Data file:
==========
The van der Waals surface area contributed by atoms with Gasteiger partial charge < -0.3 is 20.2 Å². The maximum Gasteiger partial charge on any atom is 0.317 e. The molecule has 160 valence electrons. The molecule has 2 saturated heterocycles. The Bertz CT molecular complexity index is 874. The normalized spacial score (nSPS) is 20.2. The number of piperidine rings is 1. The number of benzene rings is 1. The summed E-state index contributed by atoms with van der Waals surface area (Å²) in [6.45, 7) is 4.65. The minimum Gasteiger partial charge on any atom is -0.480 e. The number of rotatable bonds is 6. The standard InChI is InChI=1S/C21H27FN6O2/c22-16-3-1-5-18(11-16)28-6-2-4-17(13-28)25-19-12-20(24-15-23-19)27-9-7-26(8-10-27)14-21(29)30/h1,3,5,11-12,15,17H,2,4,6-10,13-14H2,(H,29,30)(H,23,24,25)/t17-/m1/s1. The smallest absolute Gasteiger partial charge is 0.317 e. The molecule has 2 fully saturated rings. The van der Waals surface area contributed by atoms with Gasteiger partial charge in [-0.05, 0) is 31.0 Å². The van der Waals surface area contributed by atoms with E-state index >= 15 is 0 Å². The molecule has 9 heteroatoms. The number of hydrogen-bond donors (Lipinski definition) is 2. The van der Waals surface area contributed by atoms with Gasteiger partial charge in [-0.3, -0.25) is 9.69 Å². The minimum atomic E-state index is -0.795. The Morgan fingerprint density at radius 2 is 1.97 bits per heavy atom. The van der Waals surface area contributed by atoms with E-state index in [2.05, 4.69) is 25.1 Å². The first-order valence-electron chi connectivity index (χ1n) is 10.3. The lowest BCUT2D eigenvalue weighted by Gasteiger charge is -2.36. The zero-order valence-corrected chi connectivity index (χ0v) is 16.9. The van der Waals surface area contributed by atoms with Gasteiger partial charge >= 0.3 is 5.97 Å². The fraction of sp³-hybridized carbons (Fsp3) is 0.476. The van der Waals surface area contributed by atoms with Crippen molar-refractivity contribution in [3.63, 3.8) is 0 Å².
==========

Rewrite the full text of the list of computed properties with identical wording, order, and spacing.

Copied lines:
The van der Waals surface area contributed by atoms with Gasteiger partial charge < -0.3 is 20.2 Å². The maximum Gasteiger partial charge on any atom is 0.317 e. The molecule has 160 valence electrons. The molecule has 2 saturated heterocycles. The Bertz CT molecular complexity index is 874. The normalized spacial score (nSPS) is 20.2. The number of piperidine rings is 1. The number of benzene rings is 1. The summed E-state index contributed by atoms with van der Waals surface area (Å²) in [6.45, 7) is 4.65. The minimum Gasteiger partial charge on any atom is -0.480 e. The number of rotatable bonds is 6. The standard InChI is InChI=1S/C21H27FN6O2/c22-16-3-1-5-18(11-16)28-6-2-4-17(13-28)25-19-12-20(24-15-23-19)27-9-7-26(8-10-27)14-21(29)30/h1,3,5,11-12,15,17H,2,4,6-10,13-14H2,(H,29,30)(H,23,24,25)/t17-/m1/s1. The smallest absolute Gasteiger partial charge is 0.317 e. The molecule has 2 fully saturated rings. The van der Waals surface area contributed by atoms with Gasteiger partial charge in [-0.05, 0) is 31.0 Å². The van der Waals surface area contributed by atoms with E-state index >= 15 is 0 Å². The molecule has 9 heteroatoms. The number of hydrogen-bond donors (Lipinski definition) is 2. The van der Waals surface area contributed by atoms with Gasteiger partial charge in [-0.3, -0.25) is 9.69 Å². The minimum atomic E-state index is -0.795. The Morgan fingerprint density at radius 2 is 1.97 bits per heavy atom. The van der Waals surface area contributed by atoms with E-state index in [2.05, 4.69) is 25.1 Å². The first-order valence-electron chi connectivity index (χ1n) is 10.3. The lowest BCUT2D eigenvalue weighted by Gasteiger charge is -2.36. The zero-order valence-corrected chi connectivity index (χ0v) is 16.9. The van der Waals surface area contributed by atoms with Gasteiger partial charge >= 0.3 is 5.97 Å². The fraction of sp³-hybridized carbons (Fsp3) is 0.476. The van der Waals surface area contributed by atoms with Crippen molar-refractivity contribution in [3.63, 3.8) is 0 Å².